Following the display was a question-and-answer period from the audience.

Former mayor Martha Thompson expressed concerns about aging water lines, to which Sauer replied that an effort would be made to try and upgrade some of the lines, as able, through loans and grants. Vaughan said the town was currently in the process of applying for such a grant.

Ollie P. Bond inquired about discrepancies in her water bill since the change-over. She said Spivey’s department installed a new meter at her residence that more accurately reflected her monthly usage.

“I’m pleased that I have a new meter,” she stated with a smile.

Thompson asked about any leniency the county allows when there is a question of usage based on a meter reading. Vaughan said two adjustments had been allowed per year as long as the customer is in good standing.

White asked those attending if they were aware of ways to check for leaks before calling for a plumber, and if there was anything the county provided to assist in locating indoor leaks.

Spivey suggested using a dye – sometimes even Kool-Aid – to check for commode leaks, and recommended customers are diligent in seeking out small water leaks around the household.

“If your rate is too high, there are a lot of ways to deal with it,” suggested Wesson. “There are remedies; older homes have older pipes. The key is don’t be frustrated, give us a chance to check it out and make it right.”

“We want everybody to know we’re here to work with you on these issues and not against you,” said Trent.

“Mayor Vaughan could definitely use $4 million from the Clean Water Trust Fund,” said White. “She needs to keep the waste-water rate at $30 to maintain and operate that system and hopefully get some grant dollars to alleviate any further increases from the citizens. It’s commendable what you do with so little.”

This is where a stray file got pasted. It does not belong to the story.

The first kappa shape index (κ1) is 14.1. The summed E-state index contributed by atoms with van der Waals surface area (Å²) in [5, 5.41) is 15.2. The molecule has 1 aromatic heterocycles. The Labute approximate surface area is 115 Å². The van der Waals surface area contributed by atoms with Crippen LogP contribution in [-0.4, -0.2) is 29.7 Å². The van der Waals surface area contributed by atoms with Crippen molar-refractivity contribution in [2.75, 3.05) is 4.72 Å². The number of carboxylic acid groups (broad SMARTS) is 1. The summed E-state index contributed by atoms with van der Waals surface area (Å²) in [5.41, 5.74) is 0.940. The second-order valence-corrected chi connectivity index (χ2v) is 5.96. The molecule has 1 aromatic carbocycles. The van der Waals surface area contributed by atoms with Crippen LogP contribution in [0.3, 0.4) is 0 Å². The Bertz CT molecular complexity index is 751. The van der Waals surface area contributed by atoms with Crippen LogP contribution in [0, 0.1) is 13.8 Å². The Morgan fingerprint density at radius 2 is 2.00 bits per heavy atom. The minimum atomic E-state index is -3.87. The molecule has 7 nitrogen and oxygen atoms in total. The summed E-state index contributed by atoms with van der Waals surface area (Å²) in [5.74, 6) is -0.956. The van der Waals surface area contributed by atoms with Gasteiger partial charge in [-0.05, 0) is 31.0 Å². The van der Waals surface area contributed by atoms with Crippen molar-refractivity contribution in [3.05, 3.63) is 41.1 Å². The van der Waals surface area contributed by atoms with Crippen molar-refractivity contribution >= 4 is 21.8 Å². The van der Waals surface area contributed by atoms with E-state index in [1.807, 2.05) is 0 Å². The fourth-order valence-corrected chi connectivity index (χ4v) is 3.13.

Spivey said his department is doing as much as it can to upgrade the system, but his office has to be alerted to possible problems.

“The only way I’m going to know about it is if you let me know, so we can get to these problems as quickly as we can,” Spivey said.

Bond asked if the county could include its own envelope with the bill mailings, saving the customer from either using their own or paying in person.

Town Commissioner Chris Cordon asked about the county setting delinquent dates so that customers on fixed incomes could know about these due dates in advance, thus avoiding a possible cut-off.

Spivey said mostly customers with a history of delinquent payment were the ones most vulnerable to cutoffs.

“Usually a call is made,” Spivey noted.

Vaughan and the Commissioners also said they had heard from citizens about due dates and about alternate payment locations.

Among the ideas the audience suggested was payment drop-box locations in the areas now served with county water, and even credit card readers for those customers who don’t often pay in cash; though such readers do come with additional costs passed along.

“We’ve had so many things on our agenda,” said Lee, “that some things have been pushed back. But just give us some time to work on it. These things can’t happen overnight.”

The group thanked the Commissioners for hearing their concerns and ideas and before dismissal the gathering ended with a suggestion that perhaps a future Town Hall meeting could be scheduled for earlier than the evening.